The task at hand

CLEMSON - Billy Napier feels privileged to be considered for the vacant head coach job at Furman, but he's focused on this week's game against South Carolina.


What's transpired with Napier and the Furman job over the last two days has been well-documented. On Tuesday, he wouldn't say much about the possibility of replacing Bobby Lamb, who he played for at Furman.

Below is an edited transcript of Napier's weekly interview with reporters in the West End Zone.

Do you plan on talking with Furman next week?
Napier: Whatever happens next is what I've got to do. Whatever they want to talk about, we'll go from there. That's really all I'd like to say about it.

Business as usual then this week, other than the news that broke yesterday? You just have to do what you normally do in any other week?
Napier: Yeah. Obviously, South Carolina has a really good defense. They're the East champion in the Southeastern Conference. They've had a great year. Obviously, they've got some good depth. They've recruited well. They've got some veteran guys. A lot of the same guys we played against last year have improved, made strides to get better individually. I think that's led to a better group defensively. That's a great challenge for our guys. We're extremely excited about the opportunity to play. For our seniors, it'll be their last home game. It's our last regular season game. Obviously, there's a lot on the line, it being an in-state rivalry.

They're not a very good pass defense, but sack the quarterback a lot. Don't sacks go hand-in-hand with stopping the pass?
Napier: They've been banged up, at times. They're still relatively young back there. Those guys played as freshman last year, now are having to play in their second year. There's a little bit of youth in the backend. At the same time, they've been winning a lot of games, near the end of games. That leads to other teams being put in situations where they have to throw the ball consistently, at the end of games, in desperation situations. That leads to pressures and sacks, as well. It's a product of the type of tam that you have, and where you're at in each one of those games, as they come to an end. They're good on defense. Coach [Ellis] Johnson has been around. He's a heck of a football coach.

Is it tough moving forward with so much uncertainty around Andre Ellington?
Napier: The last two weeks, we've been really solely basing our running back position off Jamie Harper. He's played a large number of snaps the last two games. If we get Andre back, that would allow us to give Jamie a breather, and see how healthy he is and effective he can be. Today will tell us a lot about where Andre is at. The kid's done everything we've asked him to do, from a rehab standpoint…I think he's trying to get himself in position to give our team a spark. That's the kind of guy Andre Ellington is. If I've got something left in my tank, then let's empty it right here, one more go-round. If I can contribute to the team and make our team better, I'll do that. I think that's what he's trying to do. Whether he'll be able to do that in the next three or four days, I'm not sure, but I think it's impressive to me that he's willing to suck it up, go through a little bit of this pain, little bit of adversity, and try to get back on the field. I'm pleased with his effort in trying to do that.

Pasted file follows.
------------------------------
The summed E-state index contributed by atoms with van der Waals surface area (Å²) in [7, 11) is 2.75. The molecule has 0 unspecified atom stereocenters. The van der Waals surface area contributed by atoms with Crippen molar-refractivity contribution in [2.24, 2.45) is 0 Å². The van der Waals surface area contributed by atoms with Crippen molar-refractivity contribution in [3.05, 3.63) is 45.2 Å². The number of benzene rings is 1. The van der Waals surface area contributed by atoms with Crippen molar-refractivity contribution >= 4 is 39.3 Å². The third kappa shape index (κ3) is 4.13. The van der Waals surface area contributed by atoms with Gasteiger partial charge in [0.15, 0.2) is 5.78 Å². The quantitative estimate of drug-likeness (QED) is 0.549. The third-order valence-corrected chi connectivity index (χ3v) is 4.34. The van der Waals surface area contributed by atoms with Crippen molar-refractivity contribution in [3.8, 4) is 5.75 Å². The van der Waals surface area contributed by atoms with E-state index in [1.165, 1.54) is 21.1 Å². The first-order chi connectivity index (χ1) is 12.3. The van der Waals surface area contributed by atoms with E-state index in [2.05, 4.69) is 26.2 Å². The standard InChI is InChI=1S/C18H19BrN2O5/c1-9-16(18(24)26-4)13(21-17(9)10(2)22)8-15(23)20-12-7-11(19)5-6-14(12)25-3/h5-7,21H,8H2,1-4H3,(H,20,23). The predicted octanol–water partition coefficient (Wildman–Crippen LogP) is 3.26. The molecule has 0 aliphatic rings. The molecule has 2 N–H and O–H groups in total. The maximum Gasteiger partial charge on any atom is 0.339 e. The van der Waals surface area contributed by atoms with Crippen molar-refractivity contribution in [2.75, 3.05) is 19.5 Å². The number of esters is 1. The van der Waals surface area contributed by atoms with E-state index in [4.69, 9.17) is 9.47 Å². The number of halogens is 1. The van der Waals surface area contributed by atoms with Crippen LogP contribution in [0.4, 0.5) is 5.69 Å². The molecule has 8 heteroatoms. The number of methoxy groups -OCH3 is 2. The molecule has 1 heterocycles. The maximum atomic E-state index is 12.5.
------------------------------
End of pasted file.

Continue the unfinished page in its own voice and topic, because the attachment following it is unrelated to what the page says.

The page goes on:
Does Jamie get better as he gets into the flow of the game?
Napier: It seems that he's been able to do that. The thing that stands out to me, when you think about Jamie's career, how experienced is he really as a back? When you think about his freshman and sophomore year, how many carries did he really have? Then, you get into the split role, Andre was more effective and the feature guy. The last few weeks, there's been no doubt. He's shown up to be the back, get himself ready. I think you've seen him improve through experience, managing the game as a ball carrier, keeping that down and distance on schedule. I think Jamie's benefitted from the playing time and the experience. He's learned to be more effective as a runner. He's a big guy. He can lean on you.

If Kyle Parker would have been here all summer working with receivers, do you think it would have been different? Do you think it would have sped the process up?
Napier: When you talk about the quarterback position, two or three times a week for about eight weeks, throwing and catching with your teammates in the summertime. I know, what little ability I had, it would have been possible for me to be effective, if I didn't have that summer to get ready. I think it's a huge factor. It's really remarkable. It shows you what kind of ability he has, to come out there the first day of practice—hasn't thrown a ball since the spring game, just kind of see him get a little bit better every time he goes out. He's a special athlete. He's got some innate abilities. Each season has been a product of who's around him in his preparation. Four out of the last five ball games, he's had really good days. We need him to make everybody around him better and set the tone, from a preparation standpoint. Top Stories